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Jessica Smartt Gullion, PhD, is Associate Dean of Research for the College of Arts and Sciences at Texas Woman’s University. She is also Professor of Sociology and Affiliate Faculty of Multicultural Women’s and Gender Studies. She teaches a variety of courses on qualitative research methods. She has published more than 35 peer-reviewed journal articles and book chapters. Her writing has appeared in such journals as the International Review of Qualitative Research, the Journal of Applied Social Science, and Qualitative Inquiry. Her essays and Op-Eds have appeared in a variety of outlets, including Newsweek, The Conversation, Alternet, and Inside Higher Ed, and she is regularly quoted by national media. Her books include: Doing Ethnography (forthcoming); Qualitative Research in Health and Illness (forthcoming); Researching With: A Decolonizing Approach to Community-Based Action Research; Diffractive Ethnography: Social Science and the Ontological Turn; Writing Ethnography; Fracking the Neighborhood: Reluctant Activists and Natural Gas Drilling; October Birds: A Novel about Pandemic Influenza, Infection Control, and First Responders; Redefining Disability; In Sickness and in Health: Sociological Perspectives on Healthcare; and Voices in Sociology: An Introduction to the Core Concepts.

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The AutoEthnographer is an award-winning digital literary and arts magazine. We are non-profit (501)(c)(3), open-access, and peer-reviewed. Our mission is to present the creative side of autoethnography, a method of qualitative inquiry that unites autobiography and ethnography. Authors and artists do this by utilizing lived experience as evidence with which to explore cultural phenomena.

We are dedicated to creating a public, open-source space for creatives to share their personal stories of cultural experience. We aim to

  • support emerging authors and artists,
  • promote cultural diversity and appreciation,
  • and to celebrate creative expression as a vehicle for shared understanding and positive change.

New to autoethnography? Visit What Is Autoethnography? How Can I Learn More? Interested in contributing? View our editorial board’s What Do Editors Look for When Reviewing Evocative Autoethnography? And check out our Submissions page. View Our Team to learn about our editorial board. Please see our Work with Us page to learn about volunteering at The AutoEthnographer. Visit Scholarships to learn about our annual student scholarship competition.


Research over the last 4 decades has illustrated how autoethnography is a powerful tool for personal and professional reflection and expression. We believe that autoethnographic creative expression can educate, heal, inspire, illuminate, and challenge. Our independent editorial team is comprised of international artists, performers, writers, and scholars. Together we invite unpublished, evocative stories that celebrate the intersection of personal expression and cultural inquiry. Stories may be textual, audio, visual, or multimodal. Editors particularly seek to give voice to those who feel marginalized or voiceless in their research or creative journeys. We recognize that there are many ways to perform cultural inquiry and with many different purposes and audiences in mind. We also invite reflections on performing autoethnography, interviews with or among autoethnographers, and news/resources. Theoretical, academic, and philosophical treatments of autoethnography are recommended for submission to The Journal of Autoethnography (unaffiliated).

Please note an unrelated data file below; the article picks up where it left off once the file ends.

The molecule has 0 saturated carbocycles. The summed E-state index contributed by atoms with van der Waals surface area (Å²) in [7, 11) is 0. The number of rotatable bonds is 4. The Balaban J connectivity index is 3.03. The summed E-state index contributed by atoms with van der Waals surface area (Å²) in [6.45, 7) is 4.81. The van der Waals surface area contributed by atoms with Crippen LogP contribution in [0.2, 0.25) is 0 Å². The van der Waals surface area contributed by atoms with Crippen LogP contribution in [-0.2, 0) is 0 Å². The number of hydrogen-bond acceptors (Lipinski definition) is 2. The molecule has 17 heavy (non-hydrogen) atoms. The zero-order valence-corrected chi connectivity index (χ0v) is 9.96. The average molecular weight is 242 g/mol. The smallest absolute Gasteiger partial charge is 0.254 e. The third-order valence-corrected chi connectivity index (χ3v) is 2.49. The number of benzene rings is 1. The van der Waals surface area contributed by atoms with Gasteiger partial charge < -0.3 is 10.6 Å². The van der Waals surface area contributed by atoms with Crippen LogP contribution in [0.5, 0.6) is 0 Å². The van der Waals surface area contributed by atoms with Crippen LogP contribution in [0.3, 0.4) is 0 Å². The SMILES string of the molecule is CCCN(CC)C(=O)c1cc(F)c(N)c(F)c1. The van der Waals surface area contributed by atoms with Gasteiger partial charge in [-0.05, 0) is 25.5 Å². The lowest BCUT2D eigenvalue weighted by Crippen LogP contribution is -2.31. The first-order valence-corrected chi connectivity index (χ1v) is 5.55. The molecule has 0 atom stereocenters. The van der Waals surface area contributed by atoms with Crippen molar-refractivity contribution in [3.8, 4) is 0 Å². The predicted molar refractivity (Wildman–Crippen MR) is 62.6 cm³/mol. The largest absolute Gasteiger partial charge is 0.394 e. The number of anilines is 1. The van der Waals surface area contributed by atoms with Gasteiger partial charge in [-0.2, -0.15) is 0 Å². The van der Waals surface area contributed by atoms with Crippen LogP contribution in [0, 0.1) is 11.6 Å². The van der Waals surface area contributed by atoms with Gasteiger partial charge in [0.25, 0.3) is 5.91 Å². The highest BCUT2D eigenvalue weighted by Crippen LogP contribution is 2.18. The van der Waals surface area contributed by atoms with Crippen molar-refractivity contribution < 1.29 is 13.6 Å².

We seek to make autoethnography more accessible via a focus on non-academic, creative work presented in an array of modalities. Likewise, we value opportunities to nurture contributors and help connect them to audiences. We foster an editorial environment of encouragement and support; our editors regularly volunteer to assist contributors in developing their submissions. We also understand the significance of social presence for our contributors. As such, we share our work across numerous social media platforms. We also participate in relevant literary and academic communities, and present at international conferences. Visibility of our contributors is one of our most important goals.

A highlight of our content is our additional yearly special issue dedicated to important global themes. In 2022 we focused on creative work reflective of or in response to “climate change” and “bodily autonomy”. In 2023 we will host special issues on “laughter” and “queer”.

Though our magazine is published in the English language, we are a proponent of trans-languaging. We invite our contributors to submit work in more than one language and/or to code-switch as desired. We also offer a basic translation tool capable of translating content into more than 40 different languages. Please view our Diversity, Equity, and Inclusion Statement.

ISSN: 2833-1400